In the last few months, we’ve seen tremendous solidarity with those fleeing the war in Ukraine; it is incredibly inspiring. Yet witnessing the overarching willingness to help victims of this crisis, while so many who flee suffering and persecution elsewhere end up at the bottom of the sea, raises the question: do human lives really carry such difference in value?
It was never my first choice to undertake such a dangerous journey to seek safety so far from home. But the lack of available legal channels to access international protection made it my only option — it was a necessity. And while states argue about migration policies and practices, for us volunteers, it is simply about saving lives and alleviating suffering.
When I left Eritrea 20 years ago, fleeing compulsory military service and forced labor programs, I didn't know where Europe was, what it was like or how to get there. It also didn’t occur to me that I was saying goodbye to my family, and my country, for the last time. Like my brothers and sisters in Ukraine today, my only concern was avoiding bullets. And I am one of the relatively few from my part of the world fortunate enough to reach a place of safety in the end.
When I was travelling through the desert in Libya, I remember seeing a group of people—women, men and children—lying crumpled on top of each other, naked. I asked the driver why they were naked, and he told me that their car had broken down and they had burned everything to try and attract attention, including their own clothes.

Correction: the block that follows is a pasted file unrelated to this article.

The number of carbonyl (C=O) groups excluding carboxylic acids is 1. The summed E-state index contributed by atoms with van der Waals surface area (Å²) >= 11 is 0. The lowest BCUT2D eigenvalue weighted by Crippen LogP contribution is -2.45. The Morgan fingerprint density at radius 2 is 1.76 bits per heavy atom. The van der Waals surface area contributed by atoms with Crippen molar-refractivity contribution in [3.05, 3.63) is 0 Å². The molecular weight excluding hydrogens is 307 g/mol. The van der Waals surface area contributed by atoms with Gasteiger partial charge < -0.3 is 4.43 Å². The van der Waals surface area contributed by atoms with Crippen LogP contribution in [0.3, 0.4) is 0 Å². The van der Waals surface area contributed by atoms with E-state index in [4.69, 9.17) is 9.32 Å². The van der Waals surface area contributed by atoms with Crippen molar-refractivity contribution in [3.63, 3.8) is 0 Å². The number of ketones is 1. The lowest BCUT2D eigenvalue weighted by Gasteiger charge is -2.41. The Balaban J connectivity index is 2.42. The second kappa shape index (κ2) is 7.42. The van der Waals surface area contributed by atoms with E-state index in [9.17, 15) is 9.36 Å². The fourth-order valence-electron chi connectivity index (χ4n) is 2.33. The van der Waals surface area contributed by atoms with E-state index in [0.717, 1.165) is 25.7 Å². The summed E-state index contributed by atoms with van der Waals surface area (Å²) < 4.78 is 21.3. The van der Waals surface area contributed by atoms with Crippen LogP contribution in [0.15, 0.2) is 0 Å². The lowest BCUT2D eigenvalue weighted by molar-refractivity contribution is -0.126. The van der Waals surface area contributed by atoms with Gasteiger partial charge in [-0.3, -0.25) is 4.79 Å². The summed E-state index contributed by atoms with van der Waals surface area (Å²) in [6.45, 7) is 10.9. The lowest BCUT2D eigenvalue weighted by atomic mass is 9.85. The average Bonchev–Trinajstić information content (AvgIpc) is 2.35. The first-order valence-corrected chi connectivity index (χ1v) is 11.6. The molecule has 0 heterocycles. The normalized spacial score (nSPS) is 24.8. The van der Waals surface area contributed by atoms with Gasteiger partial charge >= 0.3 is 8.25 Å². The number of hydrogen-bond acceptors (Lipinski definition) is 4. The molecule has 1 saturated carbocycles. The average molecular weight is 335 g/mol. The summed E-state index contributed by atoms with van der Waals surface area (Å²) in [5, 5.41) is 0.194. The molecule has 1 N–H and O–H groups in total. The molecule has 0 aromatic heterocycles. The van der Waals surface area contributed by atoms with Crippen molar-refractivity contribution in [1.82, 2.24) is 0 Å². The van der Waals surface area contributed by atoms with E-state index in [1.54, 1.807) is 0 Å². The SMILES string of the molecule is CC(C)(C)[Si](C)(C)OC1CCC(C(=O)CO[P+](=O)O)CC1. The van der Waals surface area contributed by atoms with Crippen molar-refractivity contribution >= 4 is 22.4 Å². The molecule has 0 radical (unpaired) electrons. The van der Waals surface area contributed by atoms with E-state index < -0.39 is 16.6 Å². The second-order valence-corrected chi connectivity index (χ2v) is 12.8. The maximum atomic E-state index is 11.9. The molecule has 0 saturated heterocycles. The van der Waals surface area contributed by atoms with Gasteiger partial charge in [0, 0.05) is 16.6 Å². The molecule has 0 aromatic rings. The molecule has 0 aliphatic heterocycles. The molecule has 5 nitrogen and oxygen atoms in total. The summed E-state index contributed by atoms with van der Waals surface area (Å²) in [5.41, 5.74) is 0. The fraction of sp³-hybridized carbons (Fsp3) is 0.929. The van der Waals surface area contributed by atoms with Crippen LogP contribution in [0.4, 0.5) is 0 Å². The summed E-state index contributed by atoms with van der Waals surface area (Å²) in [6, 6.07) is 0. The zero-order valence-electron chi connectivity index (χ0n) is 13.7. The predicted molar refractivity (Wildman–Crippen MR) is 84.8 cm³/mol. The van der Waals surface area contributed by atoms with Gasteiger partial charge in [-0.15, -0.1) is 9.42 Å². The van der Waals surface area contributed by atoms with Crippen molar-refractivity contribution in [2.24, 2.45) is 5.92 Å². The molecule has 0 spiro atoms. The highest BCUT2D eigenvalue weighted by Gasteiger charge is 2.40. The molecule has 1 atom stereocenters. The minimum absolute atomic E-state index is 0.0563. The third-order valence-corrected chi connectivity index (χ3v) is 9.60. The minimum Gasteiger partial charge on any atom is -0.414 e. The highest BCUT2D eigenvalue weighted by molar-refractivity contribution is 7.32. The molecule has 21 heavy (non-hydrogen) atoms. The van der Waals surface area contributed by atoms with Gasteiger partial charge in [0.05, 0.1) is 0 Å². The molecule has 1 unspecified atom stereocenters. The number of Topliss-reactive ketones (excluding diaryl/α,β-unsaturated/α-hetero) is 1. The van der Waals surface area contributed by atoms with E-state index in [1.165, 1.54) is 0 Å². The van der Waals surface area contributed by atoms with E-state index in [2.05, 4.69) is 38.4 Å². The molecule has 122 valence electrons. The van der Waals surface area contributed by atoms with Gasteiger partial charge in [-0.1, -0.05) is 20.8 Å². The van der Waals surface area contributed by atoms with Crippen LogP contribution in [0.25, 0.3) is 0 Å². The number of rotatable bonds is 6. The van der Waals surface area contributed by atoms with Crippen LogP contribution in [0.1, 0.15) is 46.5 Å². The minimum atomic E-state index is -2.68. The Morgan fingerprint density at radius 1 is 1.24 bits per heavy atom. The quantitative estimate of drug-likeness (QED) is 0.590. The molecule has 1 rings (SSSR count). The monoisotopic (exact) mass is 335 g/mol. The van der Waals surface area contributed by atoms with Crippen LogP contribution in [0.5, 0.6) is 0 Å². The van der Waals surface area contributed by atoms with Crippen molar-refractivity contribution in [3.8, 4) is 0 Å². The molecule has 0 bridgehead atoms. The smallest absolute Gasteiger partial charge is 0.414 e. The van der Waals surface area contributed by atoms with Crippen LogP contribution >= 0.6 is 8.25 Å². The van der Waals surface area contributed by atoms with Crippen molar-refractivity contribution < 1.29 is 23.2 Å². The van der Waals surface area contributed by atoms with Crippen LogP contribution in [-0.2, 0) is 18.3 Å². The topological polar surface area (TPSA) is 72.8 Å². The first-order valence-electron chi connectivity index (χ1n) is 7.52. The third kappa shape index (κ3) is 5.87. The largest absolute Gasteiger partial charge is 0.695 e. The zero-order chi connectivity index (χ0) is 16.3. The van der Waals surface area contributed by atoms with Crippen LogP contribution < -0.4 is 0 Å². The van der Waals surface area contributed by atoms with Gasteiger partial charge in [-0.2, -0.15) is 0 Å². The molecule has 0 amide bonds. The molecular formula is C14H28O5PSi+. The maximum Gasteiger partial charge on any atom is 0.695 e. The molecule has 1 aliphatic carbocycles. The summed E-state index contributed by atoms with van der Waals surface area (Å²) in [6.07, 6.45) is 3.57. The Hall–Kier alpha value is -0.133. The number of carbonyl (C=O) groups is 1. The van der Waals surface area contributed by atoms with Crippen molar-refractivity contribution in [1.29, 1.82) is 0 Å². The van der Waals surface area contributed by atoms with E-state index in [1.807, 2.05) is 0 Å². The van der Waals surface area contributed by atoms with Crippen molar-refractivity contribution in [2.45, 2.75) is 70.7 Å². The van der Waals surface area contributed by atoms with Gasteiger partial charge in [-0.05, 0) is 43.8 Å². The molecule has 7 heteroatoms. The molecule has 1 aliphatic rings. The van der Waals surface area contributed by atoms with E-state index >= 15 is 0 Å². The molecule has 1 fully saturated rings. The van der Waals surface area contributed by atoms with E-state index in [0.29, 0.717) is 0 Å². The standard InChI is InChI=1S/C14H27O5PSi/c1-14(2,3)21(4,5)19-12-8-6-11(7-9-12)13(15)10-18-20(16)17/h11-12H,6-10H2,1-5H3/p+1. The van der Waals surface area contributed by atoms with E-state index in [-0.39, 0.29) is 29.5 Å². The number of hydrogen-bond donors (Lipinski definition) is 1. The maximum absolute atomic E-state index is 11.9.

What is the use of clothing anyway, when one is facing death? They were just some unknown people, who came into the world naked and left naked. People so off the radar they had to burn everything in the hopes of being seen.
Still, even that was not enough.
You meet merchants of death in Libya too—those who organize the trips to leave by boat, who are your only hope of escaping that hell. When you experience how horrible life there is—the prisons, torture, gangs and slave markets—you are not afraid of death, only of dying without trying.
When I finally reached the coast and went toward the waiting boat, I could barely walk from both the fear and hope. I saw mothers throwing their children onto the boat and following after them. I did not wonder why a mother would throw her child inside this small boat. I was sure that whatever she had seen must be more terrible than the sea and its darkness.
We set out at night. Eventually, the time comes when you can’t see anyone, not even yourself, but the prayers, crying and moaning remain. At that moment, the sounds of children are the only source of certainty that you are still alive.
We were at sea like this for three days until the rescue ship found us.
One might ask why someone decides to go through all this. But just look at what is happening in the countries people are coming from: the suffering caused by conflict, hunger, poverty, climate change and many other factors that are often present in their surrounding countries too.
And those who leave don’t just do it for themselves—they’re an investment for their families and communities. One of my friends sends the money he earns back home to build a school in his village. Another one has funded access to safe water. The money that migrants around the world send home is three times more than what comes from aid.
The Ukraine crisis and the response to it have now shown us what is possible when we put humanity first, when there is global solidarity and the will to assist and protect the most vulnerable. This must be extended to everyone in need, wherever they come from.
Nobody should have to experience what I have been through—in my own country, on my migration journey or when I arrived in Europe.